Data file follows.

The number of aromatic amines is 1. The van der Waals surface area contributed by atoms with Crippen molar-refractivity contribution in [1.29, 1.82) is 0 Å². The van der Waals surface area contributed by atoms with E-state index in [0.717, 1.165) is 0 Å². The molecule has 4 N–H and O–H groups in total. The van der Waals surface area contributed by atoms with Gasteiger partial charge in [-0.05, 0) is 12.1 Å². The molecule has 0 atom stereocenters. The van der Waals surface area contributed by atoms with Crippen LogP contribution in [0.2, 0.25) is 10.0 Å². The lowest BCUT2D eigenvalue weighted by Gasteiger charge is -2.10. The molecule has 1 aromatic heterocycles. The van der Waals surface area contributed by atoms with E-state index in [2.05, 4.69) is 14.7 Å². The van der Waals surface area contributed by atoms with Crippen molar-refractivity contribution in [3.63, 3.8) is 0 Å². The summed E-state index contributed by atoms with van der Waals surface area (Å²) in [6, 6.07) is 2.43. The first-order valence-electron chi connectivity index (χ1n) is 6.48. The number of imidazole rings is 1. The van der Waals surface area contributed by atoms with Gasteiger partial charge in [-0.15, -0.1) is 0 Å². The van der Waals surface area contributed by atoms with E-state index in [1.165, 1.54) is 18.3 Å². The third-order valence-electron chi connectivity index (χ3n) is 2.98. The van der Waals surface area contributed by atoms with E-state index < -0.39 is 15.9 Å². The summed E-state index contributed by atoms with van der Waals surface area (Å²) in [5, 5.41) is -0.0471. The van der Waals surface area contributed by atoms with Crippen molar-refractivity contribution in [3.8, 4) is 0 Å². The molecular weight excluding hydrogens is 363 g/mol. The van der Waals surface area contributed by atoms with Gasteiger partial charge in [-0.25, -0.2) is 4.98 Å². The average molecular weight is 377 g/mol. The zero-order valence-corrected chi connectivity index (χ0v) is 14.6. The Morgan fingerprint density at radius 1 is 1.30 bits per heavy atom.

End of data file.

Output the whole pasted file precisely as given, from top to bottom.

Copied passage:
The number of aromatic amines is 1. The van der Waals surface area contributed by atoms with Crippen molar-refractivity contribution in [1.29, 1.82) is 0 Å². The van der Waals surface area contributed by atoms with E-state index in [0.717, 1.165) is 0 Å². The molecule has 4 N–H and O–H groups in total. The van der Waals surface area contributed by atoms with Gasteiger partial charge in [-0.05, 0) is 12.1 Å². The molecule has 0 atom stereocenters. The van der Waals surface area contributed by atoms with Crippen LogP contribution in [0.2, 0.25) is 10.0 Å². The lowest BCUT2D eigenvalue weighted by Gasteiger charge is -2.10. The molecule has 1 aromatic heterocycles. The van der Waals surface area contributed by atoms with E-state index in [2.05, 4.69) is 14.7 Å². The van der Waals surface area contributed by atoms with Crippen molar-refractivity contribution in [3.63, 3.8) is 0 Å². The summed E-state index contributed by atoms with van der Waals surface area (Å²) in [6, 6.07) is 2.43. The first-order valence-electron chi connectivity index (χ1n) is 6.48. The number of imidazole rings is 1. The van der Waals surface area contributed by atoms with Gasteiger partial charge in [-0.15, -0.1) is 0 Å². The van der Waals surface area contributed by atoms with E-state index in [1.165, 1.54) is 18.3 Å². The third-order valence-electron chi connectivity index (χ3n) is 2.98. The van der Waals surface area contributed by atoms with E-state index < -0.39 is 15.9 Å². The summed E-state index contributed by atoms with van der Waals surface area (Å²) in [5, 5.41) is -0.0471. The van der Waals surface area contributed by atoms with Crippen molar-refractivity contribution in [3.8, 4) is 0 Å². The molecular weight excluding hydrogens is 363 g/mol. The van der Waals surface area contributed by atoms with Gasteiger partial charge in [-0.25, -0.2) is 4.98 Å². The average molecular weight is 377 g/mol. The zero-order valence-corrected chi connectivity index (χ0v) is 14.6. The Morgan fingerprint density at radius 1 is 1.30 bits per heavy atom.